KYIV -- U.S. Vice President Joe Biden, on a visit to Kyiv, has delivered a positive message to a beleaguered Ukraine.
Despite Kyiv's paralyzing domestic political feuds and a deep recession, Biden said Washington's efforts to repair strained ties with Russia will not hurt U.S. support for Ukraine's push to integrate with the West.
Biden -- who is on a three-day tour that will also take him to Georgia -- made his comments at a joint news conference in Kyiv following talks with President Viktor Yushchenko.
"We're working, as you know, Mr. President, to reset our relationship with Russia," Biden said. "But I assure you and all the Ukrainian people that it will not come at Ukraine's expense. To the contrary, I believe it can actually benefit Ukraine."
U.S. Vice President Joe Biden (left) meets with Party of Regions leader Viktor Yanukovych in Kyiv.
Biden spent his first full day in Kyiv holding separate talks with each of Ukraine's key political protagonists: Yushchenko, Prime Minister Yulia Tymoshenko, Party of Regions leader Viktor Yanukovych, and opposition leader Arseniy Yatsenyuk.
All four are contenders in Ukraine's January presidential election.
The U.S. vice president said his country backed Ukraine's ambitions to join NATO and upheld Ukraine's freedom to choose its allies -- a veiled jab at Russia, which strongly opposes its neighbor's NATO bid.
"If you choose to be part of the Euro-Atlantic integration, which I believe you have, we strongly support that. We do not recognize -- and I want to reiterate it -- any sphere of influence," Biden said. "We do not recognize anyone else's right to dictate to you or any other country what alliance you will seek to belong to or what relationships, bilateral relationships, you have."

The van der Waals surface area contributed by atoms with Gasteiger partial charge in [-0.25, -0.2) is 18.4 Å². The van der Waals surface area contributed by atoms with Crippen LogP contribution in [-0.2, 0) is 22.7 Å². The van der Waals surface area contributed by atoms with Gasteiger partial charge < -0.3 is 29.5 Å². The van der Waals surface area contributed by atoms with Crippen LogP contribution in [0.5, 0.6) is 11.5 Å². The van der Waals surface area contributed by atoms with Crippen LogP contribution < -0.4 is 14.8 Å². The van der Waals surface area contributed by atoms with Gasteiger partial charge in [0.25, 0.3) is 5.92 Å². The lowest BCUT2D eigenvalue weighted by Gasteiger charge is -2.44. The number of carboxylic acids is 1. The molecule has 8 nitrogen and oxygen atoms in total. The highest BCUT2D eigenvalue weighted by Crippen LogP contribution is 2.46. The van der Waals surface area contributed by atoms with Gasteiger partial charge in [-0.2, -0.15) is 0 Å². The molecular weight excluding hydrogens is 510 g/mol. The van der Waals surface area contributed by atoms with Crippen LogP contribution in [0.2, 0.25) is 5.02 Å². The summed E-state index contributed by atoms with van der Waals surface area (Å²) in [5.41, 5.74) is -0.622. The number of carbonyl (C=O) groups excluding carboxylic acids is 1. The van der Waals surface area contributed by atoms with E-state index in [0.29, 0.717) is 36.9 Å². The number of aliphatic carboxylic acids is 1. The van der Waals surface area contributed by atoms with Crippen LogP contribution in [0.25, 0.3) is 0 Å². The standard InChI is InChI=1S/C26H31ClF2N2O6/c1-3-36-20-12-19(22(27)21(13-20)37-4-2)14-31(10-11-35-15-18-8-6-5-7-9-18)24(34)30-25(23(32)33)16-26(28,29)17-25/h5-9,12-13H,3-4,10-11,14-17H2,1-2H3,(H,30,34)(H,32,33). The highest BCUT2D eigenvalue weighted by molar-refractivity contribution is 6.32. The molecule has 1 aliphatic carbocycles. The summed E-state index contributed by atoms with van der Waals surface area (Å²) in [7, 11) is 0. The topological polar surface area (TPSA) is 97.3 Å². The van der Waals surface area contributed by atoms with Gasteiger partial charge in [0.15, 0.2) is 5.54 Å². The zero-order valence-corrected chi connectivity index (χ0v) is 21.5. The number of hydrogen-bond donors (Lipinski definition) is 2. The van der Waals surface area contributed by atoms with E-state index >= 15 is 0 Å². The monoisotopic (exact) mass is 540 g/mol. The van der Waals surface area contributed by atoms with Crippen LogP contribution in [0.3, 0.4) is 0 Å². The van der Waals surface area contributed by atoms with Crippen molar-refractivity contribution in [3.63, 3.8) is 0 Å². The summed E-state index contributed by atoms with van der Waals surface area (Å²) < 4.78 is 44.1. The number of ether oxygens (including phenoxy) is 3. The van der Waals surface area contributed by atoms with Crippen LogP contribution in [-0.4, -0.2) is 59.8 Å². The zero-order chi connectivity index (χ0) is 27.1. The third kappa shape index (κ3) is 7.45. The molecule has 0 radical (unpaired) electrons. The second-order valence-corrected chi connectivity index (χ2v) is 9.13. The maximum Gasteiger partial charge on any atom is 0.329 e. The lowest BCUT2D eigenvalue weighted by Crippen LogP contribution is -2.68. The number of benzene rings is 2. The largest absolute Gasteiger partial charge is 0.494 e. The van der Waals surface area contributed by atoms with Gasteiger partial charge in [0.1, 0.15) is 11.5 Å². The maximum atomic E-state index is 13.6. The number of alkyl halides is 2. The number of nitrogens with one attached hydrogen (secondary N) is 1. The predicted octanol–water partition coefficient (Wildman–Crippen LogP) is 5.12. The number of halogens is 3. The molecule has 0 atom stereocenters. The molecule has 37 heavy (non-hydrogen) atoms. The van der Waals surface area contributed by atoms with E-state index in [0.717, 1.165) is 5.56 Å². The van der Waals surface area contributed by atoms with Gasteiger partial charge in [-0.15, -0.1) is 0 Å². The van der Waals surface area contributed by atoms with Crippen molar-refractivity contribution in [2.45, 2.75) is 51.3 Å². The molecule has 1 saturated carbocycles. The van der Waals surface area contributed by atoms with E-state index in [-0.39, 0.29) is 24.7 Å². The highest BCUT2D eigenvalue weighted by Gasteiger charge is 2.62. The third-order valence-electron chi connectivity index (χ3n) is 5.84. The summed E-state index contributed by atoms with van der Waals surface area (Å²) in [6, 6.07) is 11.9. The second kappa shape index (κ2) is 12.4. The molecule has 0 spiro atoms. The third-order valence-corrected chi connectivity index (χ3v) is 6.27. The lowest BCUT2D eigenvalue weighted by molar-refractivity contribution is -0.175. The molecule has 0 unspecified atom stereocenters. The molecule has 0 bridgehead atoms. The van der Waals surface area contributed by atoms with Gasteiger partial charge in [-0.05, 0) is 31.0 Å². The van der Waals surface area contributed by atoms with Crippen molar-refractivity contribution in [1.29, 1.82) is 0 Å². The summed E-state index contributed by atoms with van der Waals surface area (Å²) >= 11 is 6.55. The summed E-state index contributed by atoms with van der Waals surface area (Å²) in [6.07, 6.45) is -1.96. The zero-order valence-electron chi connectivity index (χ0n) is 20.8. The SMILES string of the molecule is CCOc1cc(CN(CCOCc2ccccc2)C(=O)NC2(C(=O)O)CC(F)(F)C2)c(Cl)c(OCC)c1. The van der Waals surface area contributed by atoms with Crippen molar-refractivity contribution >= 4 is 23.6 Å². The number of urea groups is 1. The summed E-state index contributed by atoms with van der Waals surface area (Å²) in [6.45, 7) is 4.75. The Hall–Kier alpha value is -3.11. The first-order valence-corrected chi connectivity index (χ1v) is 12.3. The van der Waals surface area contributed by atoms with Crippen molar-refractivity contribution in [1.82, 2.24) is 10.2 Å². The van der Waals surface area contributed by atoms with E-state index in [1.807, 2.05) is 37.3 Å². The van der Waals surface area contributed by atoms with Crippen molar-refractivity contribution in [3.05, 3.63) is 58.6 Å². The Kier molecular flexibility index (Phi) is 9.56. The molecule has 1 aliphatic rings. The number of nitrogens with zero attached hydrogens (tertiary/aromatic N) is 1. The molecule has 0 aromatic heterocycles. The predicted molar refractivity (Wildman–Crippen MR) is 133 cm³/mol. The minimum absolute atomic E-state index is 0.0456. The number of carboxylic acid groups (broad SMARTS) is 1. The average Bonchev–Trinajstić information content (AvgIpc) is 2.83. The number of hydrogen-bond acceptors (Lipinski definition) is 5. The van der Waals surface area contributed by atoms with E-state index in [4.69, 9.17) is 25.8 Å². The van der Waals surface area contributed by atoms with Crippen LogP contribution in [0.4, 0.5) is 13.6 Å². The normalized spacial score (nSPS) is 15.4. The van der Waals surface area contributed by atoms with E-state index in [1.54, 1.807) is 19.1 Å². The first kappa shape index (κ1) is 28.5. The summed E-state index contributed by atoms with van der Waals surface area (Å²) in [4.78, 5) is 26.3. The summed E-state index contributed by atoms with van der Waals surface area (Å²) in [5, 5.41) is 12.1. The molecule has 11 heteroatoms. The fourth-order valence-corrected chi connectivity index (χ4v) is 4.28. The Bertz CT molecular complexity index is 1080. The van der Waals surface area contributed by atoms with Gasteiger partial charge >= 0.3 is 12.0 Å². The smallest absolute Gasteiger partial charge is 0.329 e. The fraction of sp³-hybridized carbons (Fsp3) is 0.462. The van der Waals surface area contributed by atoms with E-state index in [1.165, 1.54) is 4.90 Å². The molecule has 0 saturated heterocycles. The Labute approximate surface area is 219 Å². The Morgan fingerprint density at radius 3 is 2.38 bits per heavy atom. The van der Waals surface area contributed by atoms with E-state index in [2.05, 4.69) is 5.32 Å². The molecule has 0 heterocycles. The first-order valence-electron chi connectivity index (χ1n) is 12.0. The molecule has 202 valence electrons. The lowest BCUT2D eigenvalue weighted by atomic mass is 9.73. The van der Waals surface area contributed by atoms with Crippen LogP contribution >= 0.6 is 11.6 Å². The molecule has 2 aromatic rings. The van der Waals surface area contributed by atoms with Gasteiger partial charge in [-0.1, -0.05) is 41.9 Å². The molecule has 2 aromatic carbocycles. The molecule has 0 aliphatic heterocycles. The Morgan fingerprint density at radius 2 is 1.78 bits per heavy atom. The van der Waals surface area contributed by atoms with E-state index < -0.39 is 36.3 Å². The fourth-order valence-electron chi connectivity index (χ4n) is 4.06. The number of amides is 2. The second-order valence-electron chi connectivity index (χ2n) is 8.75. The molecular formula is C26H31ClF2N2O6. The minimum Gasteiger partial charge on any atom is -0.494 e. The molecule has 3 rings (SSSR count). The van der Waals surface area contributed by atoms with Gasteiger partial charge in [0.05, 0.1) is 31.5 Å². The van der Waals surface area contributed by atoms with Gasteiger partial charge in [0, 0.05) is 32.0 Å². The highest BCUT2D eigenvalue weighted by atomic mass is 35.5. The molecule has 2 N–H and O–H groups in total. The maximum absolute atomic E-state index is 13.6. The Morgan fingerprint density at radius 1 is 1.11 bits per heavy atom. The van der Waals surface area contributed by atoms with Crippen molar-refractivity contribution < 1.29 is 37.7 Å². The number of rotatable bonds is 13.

Biden is expected to deliver the same message when he moves on to Georgia July 22-23, another former Soviet republic whose aggressive bid to join NATO has angered Moscow.
But the vice president was also expected to signal that U.S. support comes with conditions. In Ukraine, that would mean reform of the country's energy sector, while in Georgia, it would have more to do with democratic reform.
Dmitry Rogozin, Russia's envoy to NATO, dismissed Biden's trip as "psychotherapy" aimed at comforting both Ukraine and Georgia and said neither country has a chance of joining NATO soon.
Yushchenko called Ukraine a "European country where democracy rules."
Ukraine's energy sector has been plagued by financial woes and aging infrastructure.
Bitter gas pricing disputes between Moscow and Kyiv, which prompted Russia in January to halt supplies to Ukraine, have also battered Ukraine's reputation as a reliable transit route for Russian gas to Europe.
Prime Minister Yulia Tymoshenko with U.S. Vice President Joe Biden
Yushchenko told Biden that Ukraine would like foreign investors to help upgrade its gas transport network, which he described as "an integral part of the European gas market."
"We underscored the importance for Ukraine to integrate into new European projects to supply oil and gas from traditional and nontraditional [oil- and gas-producing] regions," Yushchenko said.
Biden's national security adviser, Tony Blinken, told reporters last week that Biden also intended to urge Ukrainian leaders to put their differences aside and "live up to the promise of the revolution."
Yushchenko and Tymoshenko, allies in the 2004 Orange Revolution that propelled Yushchenko to power, have been engaged in a protracted dispute after falling out over a number of issues.
In addition to his meetings with Ukrainian officials, Biden laid flowers and candles at a monument to the victims of the Great Famine of the early 1930s, which killed millions and which Ukraine insists was a deliberate act of genocide by Soviet dictator Josef Stalin.
The vice president leaves Kyiv for Georgia on July 22.
RFE/RL correspondent Claire Bigg contributed to this piece from Prague.